Emergency Medicine Reports saves you time keeping up with all the latest advances in a variety of clinical problems and gives you important time-saving techniques that can actually save lives in the ED!
Emergency Medicine Reports Latest Issue
Evaluation and Management of Sudden Vision Loss: Part II Sept. 21, 2014
- Bedside ultrasound is a useful tool to evaluate many causes of sudden vision loss.
- Emergent ophthalmologic consultation is recommended for acute vision loss due to optic neuritis, giant cell arteritis, retinal detachment, and central retinal artery occlusion.
- Many treatments used for these conditions are of debatable overall benefit.
- Emergency physicians should follow the protocols and recommendations of their consultant.
Trauma Reports Latest Issue
Read the latest issue of this bimonthly, 12-page clinical monograph focusing on emergency care of adult and pediatric patients with moderate and severe traumatic injuries. Each issue gives you a practical, problem-solving, comprehensive review of a common clinical entity, packed with updated techniques you can apply immediately.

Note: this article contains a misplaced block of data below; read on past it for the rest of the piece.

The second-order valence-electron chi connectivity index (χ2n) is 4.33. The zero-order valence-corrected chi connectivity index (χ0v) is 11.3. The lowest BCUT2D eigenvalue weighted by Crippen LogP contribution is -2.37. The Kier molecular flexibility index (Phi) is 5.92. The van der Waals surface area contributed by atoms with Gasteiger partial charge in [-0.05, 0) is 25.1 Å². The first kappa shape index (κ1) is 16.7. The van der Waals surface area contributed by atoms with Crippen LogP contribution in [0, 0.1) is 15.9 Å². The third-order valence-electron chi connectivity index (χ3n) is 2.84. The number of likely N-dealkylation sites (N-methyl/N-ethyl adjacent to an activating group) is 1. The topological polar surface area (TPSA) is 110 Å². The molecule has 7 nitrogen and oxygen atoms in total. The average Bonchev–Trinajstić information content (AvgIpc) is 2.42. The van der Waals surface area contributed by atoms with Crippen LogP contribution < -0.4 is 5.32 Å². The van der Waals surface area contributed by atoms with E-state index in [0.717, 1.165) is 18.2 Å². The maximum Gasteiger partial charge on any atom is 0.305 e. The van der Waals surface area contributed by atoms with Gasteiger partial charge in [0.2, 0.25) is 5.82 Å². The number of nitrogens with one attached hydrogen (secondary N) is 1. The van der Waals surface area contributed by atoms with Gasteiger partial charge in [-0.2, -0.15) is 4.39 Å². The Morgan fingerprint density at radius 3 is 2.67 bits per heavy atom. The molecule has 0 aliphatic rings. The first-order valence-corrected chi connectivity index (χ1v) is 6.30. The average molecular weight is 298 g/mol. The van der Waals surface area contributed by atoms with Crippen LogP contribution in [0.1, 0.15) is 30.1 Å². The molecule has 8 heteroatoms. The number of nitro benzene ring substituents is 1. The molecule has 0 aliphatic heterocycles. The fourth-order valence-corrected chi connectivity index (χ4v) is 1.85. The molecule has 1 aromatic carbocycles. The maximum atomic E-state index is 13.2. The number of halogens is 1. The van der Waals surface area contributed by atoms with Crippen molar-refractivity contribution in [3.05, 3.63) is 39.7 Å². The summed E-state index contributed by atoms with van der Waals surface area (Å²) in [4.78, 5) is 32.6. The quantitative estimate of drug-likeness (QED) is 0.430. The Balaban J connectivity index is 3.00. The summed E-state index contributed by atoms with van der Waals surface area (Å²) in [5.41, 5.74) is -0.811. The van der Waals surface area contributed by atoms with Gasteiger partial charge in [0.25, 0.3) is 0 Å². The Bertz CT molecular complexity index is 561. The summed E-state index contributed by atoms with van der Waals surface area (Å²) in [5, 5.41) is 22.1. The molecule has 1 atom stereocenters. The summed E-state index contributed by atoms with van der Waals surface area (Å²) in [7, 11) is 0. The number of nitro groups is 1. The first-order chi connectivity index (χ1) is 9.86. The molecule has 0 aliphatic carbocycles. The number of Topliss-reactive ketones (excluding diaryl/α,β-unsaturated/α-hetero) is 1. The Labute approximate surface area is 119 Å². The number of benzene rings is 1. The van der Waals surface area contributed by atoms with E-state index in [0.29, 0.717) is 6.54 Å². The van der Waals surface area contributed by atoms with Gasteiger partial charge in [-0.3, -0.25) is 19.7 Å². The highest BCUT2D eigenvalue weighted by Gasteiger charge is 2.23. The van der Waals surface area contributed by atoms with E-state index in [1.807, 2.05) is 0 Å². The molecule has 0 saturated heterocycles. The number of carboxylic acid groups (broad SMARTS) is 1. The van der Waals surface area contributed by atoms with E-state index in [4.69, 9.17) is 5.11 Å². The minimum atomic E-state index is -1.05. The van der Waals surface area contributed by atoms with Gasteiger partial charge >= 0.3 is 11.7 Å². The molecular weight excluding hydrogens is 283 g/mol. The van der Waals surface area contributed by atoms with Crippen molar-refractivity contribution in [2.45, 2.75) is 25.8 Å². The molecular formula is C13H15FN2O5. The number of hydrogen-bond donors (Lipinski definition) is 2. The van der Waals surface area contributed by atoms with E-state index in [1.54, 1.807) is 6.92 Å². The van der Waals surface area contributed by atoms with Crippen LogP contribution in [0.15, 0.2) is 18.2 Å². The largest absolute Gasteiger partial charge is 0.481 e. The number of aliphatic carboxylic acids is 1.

Crush Injuries Sept. 1, 2014
- In the United States, alcohol intoxication associated with prolonged muscle compression and/or seizures is the most common cause of traumatic rhabdomyolysis.
- Discolored urine (pink, red, brown, or even black) can be an early sign of rhabdomyolysis. Later signs include malaise, fever, tachycardia, nausea, and vomiting.
- Aoki et al analyzed predictors for developing crush syndrome in victims of the Kobe earthquake and found that tachycardia greater than 120 beats/min, delayed rescue greater than 3 hours, and abnormal urine color were most predictive.
- Indications for dialysis include: hyperkalemia resistant to medical therapy, metabolic acidosis resistant to medical therapy, uremia and its complications (i.e., pericarditis), or volume overload.
- Creatine kinase (CK) level is the most sensitive marker for rhabdomyolysis, and it is also a predictor for the development of renal failure.
- Oda et al found that 84% of patients with a peak CK greater than 75,000 were very likely to develop acute renal failure and require hemodialysis.
- In crush victims with acute closed compartment syndrome, fasciotomy should not be routine, and providers should be aware of the risk of infection.